What is mindfulness, you may ask?

Mark Williams, professor of clinical psychology at the Oxford Mindfulness Centre, says that mindfulness means knowing directly what is going on inside and outside ourselves, moment by moment.

Professor Williams says that mindfulness can be an antidote to the “tunnel vision” that can develop in our daily lives, especially when we are busy, stressed or tired.

“It’s easy to stop noticing the world around us. It’s also easy to lose touch with the way our bodies are feeling and to end up living ‘in our heads’ – caught up in our thoughts without stopping to notice how those thoughts are driving our emotions and behaviour,” he says.

“An important part of mindfulness is reconnecting with our bodies and the sensations they experience. This means waking up to the sights, sounds, smells and tastes of the present moment. That might be something as simple as the feel of a banister as we walk upstairs.

“Another important part of mindfulness is an awareness of our thoughts and feelings as they happen moment to moment.

“Awareness of this kind doesn’t start by trying to change or fix anything. It’s about allowing ourselves to see the present moment clearly. When we do that, it can positively change the way we see ourselves and our lives.”

Be present because today is a gift

Many successful, happy people write a journal.

I suggest you start your personal journal. To be fully present chose a special book, perhaps one with handmade paper or special binding with beautiful inscriptions in each new section.

Every day this week write down 5 things you are grateful for.

Do this before you get out of bed. The words start to gather a momentum and pace of their own. Every day will bring an abundance of thankfulness. This is gym space for your dreams.

You are preparing your mindscape for the abundance of the imagination. Bursting forth with the energy of spring and the promise of hosts of daffodils or gladness of new born lambs.

12 Months, 52 Weeks, 365 Days, 8,765 Hours, 525,948 Minutes … start with the twinkling of your eye. A second, a blink, stepping towards your heart’s desire without hesitation.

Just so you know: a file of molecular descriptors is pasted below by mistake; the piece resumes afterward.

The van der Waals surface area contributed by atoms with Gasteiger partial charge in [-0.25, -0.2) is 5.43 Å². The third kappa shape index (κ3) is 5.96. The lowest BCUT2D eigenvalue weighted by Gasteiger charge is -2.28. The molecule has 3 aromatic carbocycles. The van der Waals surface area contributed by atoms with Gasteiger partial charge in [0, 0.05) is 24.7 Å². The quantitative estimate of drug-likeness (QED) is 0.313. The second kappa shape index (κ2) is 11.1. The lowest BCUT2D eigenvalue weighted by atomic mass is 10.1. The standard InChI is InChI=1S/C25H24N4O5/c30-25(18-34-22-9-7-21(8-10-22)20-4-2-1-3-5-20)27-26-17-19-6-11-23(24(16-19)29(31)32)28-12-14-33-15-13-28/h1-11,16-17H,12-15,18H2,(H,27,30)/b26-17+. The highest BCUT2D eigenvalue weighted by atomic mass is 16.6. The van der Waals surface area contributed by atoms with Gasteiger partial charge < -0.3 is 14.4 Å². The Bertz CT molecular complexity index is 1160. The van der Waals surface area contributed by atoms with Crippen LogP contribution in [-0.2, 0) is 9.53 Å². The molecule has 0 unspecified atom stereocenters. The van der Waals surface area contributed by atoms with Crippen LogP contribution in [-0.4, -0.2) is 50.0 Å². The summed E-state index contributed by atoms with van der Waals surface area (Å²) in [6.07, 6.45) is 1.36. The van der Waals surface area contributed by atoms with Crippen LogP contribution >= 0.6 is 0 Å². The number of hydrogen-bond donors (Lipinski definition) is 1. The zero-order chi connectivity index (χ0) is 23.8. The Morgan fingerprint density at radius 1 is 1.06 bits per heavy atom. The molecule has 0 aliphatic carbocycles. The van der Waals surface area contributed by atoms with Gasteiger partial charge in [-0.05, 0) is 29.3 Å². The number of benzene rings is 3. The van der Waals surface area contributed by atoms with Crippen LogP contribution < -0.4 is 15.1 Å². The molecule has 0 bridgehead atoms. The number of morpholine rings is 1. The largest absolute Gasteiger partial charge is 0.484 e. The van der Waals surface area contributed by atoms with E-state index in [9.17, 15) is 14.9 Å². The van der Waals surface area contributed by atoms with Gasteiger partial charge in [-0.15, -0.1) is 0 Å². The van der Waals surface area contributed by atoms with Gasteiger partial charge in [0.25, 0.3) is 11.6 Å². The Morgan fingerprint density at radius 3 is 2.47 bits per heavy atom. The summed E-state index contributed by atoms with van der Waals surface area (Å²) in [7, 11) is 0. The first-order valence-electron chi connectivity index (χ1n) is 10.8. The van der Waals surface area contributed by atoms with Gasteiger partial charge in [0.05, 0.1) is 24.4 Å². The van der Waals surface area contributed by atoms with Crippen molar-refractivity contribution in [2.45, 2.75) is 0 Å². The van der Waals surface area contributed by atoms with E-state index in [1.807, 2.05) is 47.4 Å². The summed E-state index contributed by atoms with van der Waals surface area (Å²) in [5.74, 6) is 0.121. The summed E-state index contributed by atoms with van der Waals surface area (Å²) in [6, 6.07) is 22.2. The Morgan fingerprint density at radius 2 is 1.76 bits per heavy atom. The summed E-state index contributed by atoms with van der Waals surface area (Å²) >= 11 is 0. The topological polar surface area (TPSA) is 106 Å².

Tonight, prepare to dance with life.

Find a notebook and a pen.

Start now.

Here are some of mine:

1.    My family came for dinner

2.    My health is great

3.    It was a sunny day

4.    I talked with an old friend

5.    The sound of birds singing

Day 1

5 things I am grateful for…..

Some more suggestions, add as many as you can think of.

Aim for 100 thankful things in 2 weeks.

1.    A beautiful song

2.    Your favourite pet 

3.    One of your senses

4.    A holiday

5.    A meal you have really enjoyed

Day 2

5 things I am grateful for…..

What inspires you?

Day 3

5 things I am grateful for…..

What energises you?

Day 4

5 more things I love…..

Who did you want to be when you were young?

Day 5

5 things to make your heart sing……

What is your favourite activity/hobby?

Day 6

5 things you are inspired by…..

What, for you, does it mean to be successful?

Day 7

5 jobs you like to complete and are easy……

What would you like to be your legacy?

By writing a few words or many will assist you to become mindful. This will help to remind yourself to take notice of your thoughts, feelings, body sensations and the world around you.

As well as practising mindfulness in daily life, it can be helpful to set aside time for a more formal mindfulness practice.

Several practices can help create a new awareness of body sensations, thoughts and feelings. They can include:

meditation – participants sit silently and pay attention to the sensations of breathing or other regions of the body, bringing the attention back whenever the mind wanders. I teach the Silva way there are others to try too.

yoga – participants often move through a series of postures that stretch and flex the body, with emphasis on awareness of the breath

tai-chi – participants perform a series of slow movements, with emphasis on awareness of breathing.

Until next week, bon voyage!